Chien-Ming Wang gave the Yankees exactly what they needed facing the White Sox Wednesday night. Not only did he pitch well, he pitched a one run complete game. He looked like the Wang we all came to know and love when he started as a rookie, all the way up until his name started to be mentioned in the same sentence as Cy Young's last season.
The Yankees need momentum. As this writer mentioned in his previous column, quoting the old baseball adage that in baseball, momentum ends with the next day's pitcher, then Yankee fans have every reason to be nervous with Mike Mussina scheduled to take the mound against the White Sox Thursday night in Chicago. Without going on a rant, this writer will just state that he has very little confidence that Mussina will give a good performance. There's no need to compile stats when offering up the observation that Mussina pitches well until he decides its okay to give up a home run or two. His game will sometimes fall apart after that. This season, it seems to happen more often. He's an intense player who's quick to criticize others, has finicky habits about getting ready for his starts, and his skills are diminishing. That's not to mention that he's a bad "clubhouse guy" who keeps to himself and huddles over crossword puzzles with a haughty air or self-assurance.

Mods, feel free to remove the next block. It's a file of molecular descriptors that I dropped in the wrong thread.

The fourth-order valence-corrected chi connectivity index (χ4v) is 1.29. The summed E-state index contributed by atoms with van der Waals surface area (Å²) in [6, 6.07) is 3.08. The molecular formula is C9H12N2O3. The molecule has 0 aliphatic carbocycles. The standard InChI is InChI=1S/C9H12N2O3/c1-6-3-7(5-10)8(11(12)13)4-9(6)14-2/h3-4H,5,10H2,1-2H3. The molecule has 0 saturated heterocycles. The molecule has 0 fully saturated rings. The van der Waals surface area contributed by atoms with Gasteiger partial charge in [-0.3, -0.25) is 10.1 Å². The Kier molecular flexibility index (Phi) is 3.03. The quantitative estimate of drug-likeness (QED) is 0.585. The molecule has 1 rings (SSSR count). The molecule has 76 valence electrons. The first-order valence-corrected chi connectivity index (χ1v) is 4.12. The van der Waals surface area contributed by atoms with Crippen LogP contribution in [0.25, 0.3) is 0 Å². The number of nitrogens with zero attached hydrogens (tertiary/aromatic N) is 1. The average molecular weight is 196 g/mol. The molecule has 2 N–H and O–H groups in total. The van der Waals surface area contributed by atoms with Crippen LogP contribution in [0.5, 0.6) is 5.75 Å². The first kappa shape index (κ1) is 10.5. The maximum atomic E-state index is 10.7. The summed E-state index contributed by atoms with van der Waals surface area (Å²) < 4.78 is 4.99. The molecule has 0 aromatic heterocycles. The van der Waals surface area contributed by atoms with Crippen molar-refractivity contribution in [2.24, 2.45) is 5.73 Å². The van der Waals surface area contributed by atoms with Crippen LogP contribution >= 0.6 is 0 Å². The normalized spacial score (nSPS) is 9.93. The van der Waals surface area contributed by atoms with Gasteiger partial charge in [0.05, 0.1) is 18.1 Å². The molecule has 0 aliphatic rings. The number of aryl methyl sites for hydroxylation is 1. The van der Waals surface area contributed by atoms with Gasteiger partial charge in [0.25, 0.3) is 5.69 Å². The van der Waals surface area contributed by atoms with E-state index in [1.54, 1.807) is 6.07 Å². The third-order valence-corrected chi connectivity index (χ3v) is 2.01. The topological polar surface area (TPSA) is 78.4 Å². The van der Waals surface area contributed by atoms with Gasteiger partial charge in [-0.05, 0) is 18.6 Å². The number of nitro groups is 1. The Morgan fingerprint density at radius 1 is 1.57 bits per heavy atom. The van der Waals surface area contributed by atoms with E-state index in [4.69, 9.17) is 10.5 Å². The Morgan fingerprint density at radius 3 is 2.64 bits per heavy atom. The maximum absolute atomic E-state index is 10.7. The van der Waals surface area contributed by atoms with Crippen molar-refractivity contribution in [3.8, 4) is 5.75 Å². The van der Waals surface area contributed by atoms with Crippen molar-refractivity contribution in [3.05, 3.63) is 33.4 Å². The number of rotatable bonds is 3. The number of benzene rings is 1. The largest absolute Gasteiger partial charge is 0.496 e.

Maybe it's just a fantasy that fans such as me believe that baseball players cluster together in groups around each other's lockers looking for inspiration, and coaching each other so they can win games. We saw the Red Sox become a bunch of idiots and win the World Series. Johnny Damon, a veteran idiot is a "clubhouse" kind of guy who could possibly bring the same type of mood to this team of Yankees. If Mussina takes a break from poring through his dictionary and thesaurus, he could wander over to the group of guys congregating near his locker and learn that the answer to number one, across "What the Yankees need to rescue their season, eight letters", is pitching.
Unless Mussina is a total flake and cares about nobody but himself, he should go out there tonight and try to keep up the momentum that began a few days ago with young Tyler Clippard and continued with fan-favorite and trusted arm Chien-Ming Wang. It doesn't hurt that the Red Sox have had their own troubles facing the Oakland A's and losing five of their last six games. This is the time to capitalize on all that is going good for the Yankees, and all that is going wrong for their rivals.